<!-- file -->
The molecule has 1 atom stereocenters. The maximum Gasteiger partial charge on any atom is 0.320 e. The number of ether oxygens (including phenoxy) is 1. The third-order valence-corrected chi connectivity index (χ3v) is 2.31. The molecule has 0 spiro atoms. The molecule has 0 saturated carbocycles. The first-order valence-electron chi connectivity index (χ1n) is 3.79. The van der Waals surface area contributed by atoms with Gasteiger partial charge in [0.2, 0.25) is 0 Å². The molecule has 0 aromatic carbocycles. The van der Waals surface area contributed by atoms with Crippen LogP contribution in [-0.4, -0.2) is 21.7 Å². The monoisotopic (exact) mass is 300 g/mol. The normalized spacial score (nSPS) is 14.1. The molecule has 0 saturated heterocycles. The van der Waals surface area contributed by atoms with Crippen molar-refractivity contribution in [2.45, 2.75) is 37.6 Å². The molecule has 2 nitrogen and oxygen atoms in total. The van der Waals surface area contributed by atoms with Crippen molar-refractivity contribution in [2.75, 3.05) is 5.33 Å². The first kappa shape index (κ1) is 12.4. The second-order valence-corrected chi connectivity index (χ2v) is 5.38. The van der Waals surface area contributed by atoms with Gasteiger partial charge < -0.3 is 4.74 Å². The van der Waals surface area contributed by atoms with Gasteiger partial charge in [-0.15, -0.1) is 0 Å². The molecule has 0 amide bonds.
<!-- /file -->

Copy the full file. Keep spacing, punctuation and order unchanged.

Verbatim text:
The molecule has 1 atom stereocenters. The maximum Gasteiger partial charge on any atom is 0.320 e. The number of ether oxygens (including phenoxy) is 1. The third-order valence-corrected chi connectivity index (χ3v) is 2.31. The molecule has 0 spiro atoms. The molecule has 0 saturated carbocycles. The first-order valence-electron chi connectivity index (χ1n) is 3.79. The van der Waals surface area contributed by atoms with Gasteiger partial charge in [0.2, 0.25) is 0 Å². The molecule has 0 aromatic carbocycles. The van der Waals surface area contributed by atoms with Crippen LogP contribution in [-0.4, -0.2) is 21.7 Å². The monoisotopic (exact) mass is 300 g/mol. The normalized spacial score (nSPS) is 14.1. The molecule has 0 saturated heterocycles. The van der Waals surface area contributed by atoms with Crippen molar-refractivity contribution in [2.45, 2.75) is 37.6 Å². The molecule has 2 nitrogen and oxygen atoms in total. The van der Waals surface area contributed by atoms with Crippen molar-refractivity contribution in [2.75, 3.05) is 5.33 Å². The first kappa shape index (κ1) is 12.4. The second-order valence-corrected chi connectivity index (χ2v) is 5.38. The van der Waals surface area contributed by atoms with Gasteiger partial charge < -0.3 is 4.74 Å². The van der Waals surface area contributed by atoms with Gasteiger partial charge in [-0.15, -0.1) is 0 Å². The molecule has 0 amide bonds.